CALL. 06.08.2018: Ancient Sculpture in Context 2: Reception (Panel at CAA 107th Annual Conference) -
Below please find the details for a session that we are chairing at the annual College Art Association meeting that will be held in New York City from February 13-16, 2019.
FECHA LÍMITE/DEADLINE/SCADENZA: 06/08/2018
FECHA CONGRESO/CONGRESS DATE/DATA CONGRESSO: 13-14-15-16/02/2019
LUGAR/LOCATION/LUOGO: New York Hilton Midtown, (New York, NY, USA)
ORGANIZADOR/ORGANIZER/ORGANIZZATORE: Anne Hrychuk Kontokosta (New York University) Peter D De Staebler (Pratt Institute). CAA 107th Annual Conference.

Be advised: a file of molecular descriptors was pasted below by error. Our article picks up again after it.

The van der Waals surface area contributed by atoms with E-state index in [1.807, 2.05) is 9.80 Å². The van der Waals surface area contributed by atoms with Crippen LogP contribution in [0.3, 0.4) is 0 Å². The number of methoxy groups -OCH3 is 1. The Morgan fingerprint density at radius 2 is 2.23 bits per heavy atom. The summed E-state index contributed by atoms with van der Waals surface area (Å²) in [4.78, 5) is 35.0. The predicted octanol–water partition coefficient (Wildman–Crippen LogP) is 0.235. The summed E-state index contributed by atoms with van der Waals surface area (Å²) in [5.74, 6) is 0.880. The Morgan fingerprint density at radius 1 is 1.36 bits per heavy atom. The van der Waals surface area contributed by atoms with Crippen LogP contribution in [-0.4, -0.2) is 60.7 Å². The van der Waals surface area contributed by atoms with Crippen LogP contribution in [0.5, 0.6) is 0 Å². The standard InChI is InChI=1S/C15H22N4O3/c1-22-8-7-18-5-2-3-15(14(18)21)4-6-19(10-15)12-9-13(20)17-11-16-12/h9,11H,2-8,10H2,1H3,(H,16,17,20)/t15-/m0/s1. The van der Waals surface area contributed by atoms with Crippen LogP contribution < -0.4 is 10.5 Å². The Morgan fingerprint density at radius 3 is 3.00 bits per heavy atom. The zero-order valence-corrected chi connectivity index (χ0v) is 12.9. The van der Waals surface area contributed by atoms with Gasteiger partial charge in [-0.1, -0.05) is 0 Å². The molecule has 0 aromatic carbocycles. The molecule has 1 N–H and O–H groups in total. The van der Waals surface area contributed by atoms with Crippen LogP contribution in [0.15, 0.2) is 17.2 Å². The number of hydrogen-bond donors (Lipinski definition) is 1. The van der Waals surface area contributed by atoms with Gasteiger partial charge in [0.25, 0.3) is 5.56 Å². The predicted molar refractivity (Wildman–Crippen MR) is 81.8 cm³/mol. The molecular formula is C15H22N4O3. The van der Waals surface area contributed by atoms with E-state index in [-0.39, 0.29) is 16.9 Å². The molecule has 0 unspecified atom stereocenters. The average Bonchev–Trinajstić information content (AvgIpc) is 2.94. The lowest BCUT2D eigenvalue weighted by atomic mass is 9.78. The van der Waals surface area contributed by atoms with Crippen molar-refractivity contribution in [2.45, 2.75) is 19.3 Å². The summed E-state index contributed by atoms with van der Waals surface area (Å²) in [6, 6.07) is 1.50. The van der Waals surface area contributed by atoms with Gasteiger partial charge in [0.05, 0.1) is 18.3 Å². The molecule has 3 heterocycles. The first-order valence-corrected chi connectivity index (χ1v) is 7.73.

Some of the most celebrated sculptures from antiquity, such as the infamous Fonseca Bust, come to us “ungrounded” (Marlow 2013), with no secure provenience and lacking meaningful parameters for interpretation beyond academic discussions of style, date, workmanship, or identification. Building on a thought-provoking discussion held at CAA in 2017 (“Ancient Sculpture in Context”), this session will continue to direct vital attention toward the analysis of Greek and Roman sculpture with known find-spots, investigating how a secure archaeological origin can influence modern interpretations. This year, we seek to expand the discourse to include a wider range of chronological periods and associated methods by focusing on the later reception of ancient sculpture. Through this, we endeavor to assess how contextualization can shift over time and how these realizations can illuminate and transform our understanding of the social, historical, and economic values of ancient sculpture. This session will strive to update and redefine how we employ the facts surrounding ancient sculpture in light of current and rapidly changing views on archaeological methods, looting, and connoisseurship. Our hope is that these topics will, in turn, influence the ways that we approach teaching, research, and publication. We solicit discussions of the reception of freestanding and architectural sculpture from both original and re-use display contexts. Proposals with inter- and multidisciplinary approaches are especially welcome, and we encourage topics that apply innovative theoretical perspectives to the interpretation of ancient sculpture and its antique and post-antique reception.